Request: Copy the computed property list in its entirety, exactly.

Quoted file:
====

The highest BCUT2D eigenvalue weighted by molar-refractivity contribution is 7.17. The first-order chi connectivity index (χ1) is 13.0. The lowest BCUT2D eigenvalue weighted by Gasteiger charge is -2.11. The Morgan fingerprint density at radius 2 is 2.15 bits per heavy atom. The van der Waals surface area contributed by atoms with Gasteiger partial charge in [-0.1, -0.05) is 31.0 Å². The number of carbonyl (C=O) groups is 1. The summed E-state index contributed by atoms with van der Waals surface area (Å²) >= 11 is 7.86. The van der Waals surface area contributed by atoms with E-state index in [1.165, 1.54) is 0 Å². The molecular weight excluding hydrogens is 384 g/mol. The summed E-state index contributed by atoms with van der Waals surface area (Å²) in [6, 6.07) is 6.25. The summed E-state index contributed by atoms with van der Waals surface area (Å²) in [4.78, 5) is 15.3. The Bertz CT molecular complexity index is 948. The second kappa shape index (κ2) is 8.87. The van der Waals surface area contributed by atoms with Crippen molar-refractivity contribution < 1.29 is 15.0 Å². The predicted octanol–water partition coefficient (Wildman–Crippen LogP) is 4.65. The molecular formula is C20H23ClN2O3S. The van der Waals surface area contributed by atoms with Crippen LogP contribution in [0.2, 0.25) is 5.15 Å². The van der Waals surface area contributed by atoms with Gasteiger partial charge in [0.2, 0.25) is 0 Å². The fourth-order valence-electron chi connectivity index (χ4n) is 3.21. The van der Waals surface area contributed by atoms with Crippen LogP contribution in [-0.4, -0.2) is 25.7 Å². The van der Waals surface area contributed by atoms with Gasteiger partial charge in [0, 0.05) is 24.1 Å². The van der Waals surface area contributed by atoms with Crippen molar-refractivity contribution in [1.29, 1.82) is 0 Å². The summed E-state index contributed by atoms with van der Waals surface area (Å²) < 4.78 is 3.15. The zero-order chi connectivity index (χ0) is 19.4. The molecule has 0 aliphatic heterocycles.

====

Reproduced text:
The highest BCUT2D eigenvalue weighted by molar-refractivity contribution is 7.17. The first-order chi connectivity index (χ1) is 13.0. The lowest BCUT2D eigenvalue weighted by Gasteiger charge is -2.11. The Morgan fingerprint density at radius 2 is 2.15 bits per heavy atom. The van der Waals surface area contributed by atoms with Gasteiger partial charge in [-0.1, -0.05) is 31.0 Å². The number of carbonyl (C=O) groups is 1. The summed E-state index contributed by atoms with van der Waals surface area (Å²) >= 11 is 7.86. The van der Waals surface area contributed by atoms with E-state index in [1.165, 1.54) is 0 Å². The molecular weight excluding hydrogens is 384 g/mol. The summed E-state index contributed by atoms with van der Waals surface area (Å²) in [6, 6.07) is 6.25. The summed E-state index contributed by atoms with van der Waals surface area (Å²) in [4.78, 5) is 15.3. The Bertz CT molecular complexity index is 948. The second kappa shape index (κ2) is 8.87. The van der Waals surface area contributed by atoms with Crippen molar-refractivity contribution < 1.29 is 15.0 Å². The predicted octanol–water partition coefficient (Wildman–Crippen LogP) is 4.65. The molecular formula is C20H23ClN2O3S. The van der Waals surface area contributed by atoms with Crippen LogP contribution in [0.2, 0.25) is 5.15 Å². The van der Waals surface area contributed by atoms with Gasteiger partial charge in [0.2, 0.25) is 0 Å². The fourth-order valence-electron chi connectivity index (χ4n) is 3.21. The van der Waals surface area contributed by atoms with Crippen LogP contribution in [-0.4, -0.2) is 25.7 Å². The van der Waals surface area contributed by atoms with Gasteiger partial charge in [0, 0.05) is 24.1 Å². The van der Waals surface area contributed by atoms with Crippen molar-refractivity contribution in [1.29, 1.82) is 0 Å². The summed E-state index contributed by atoms with van der Waals surface area (Å²) < 4.78 is 3.15. The zero-order chi connectivity index (χ0) is 19.4. The molecule has 0 aliphatic heterocycles.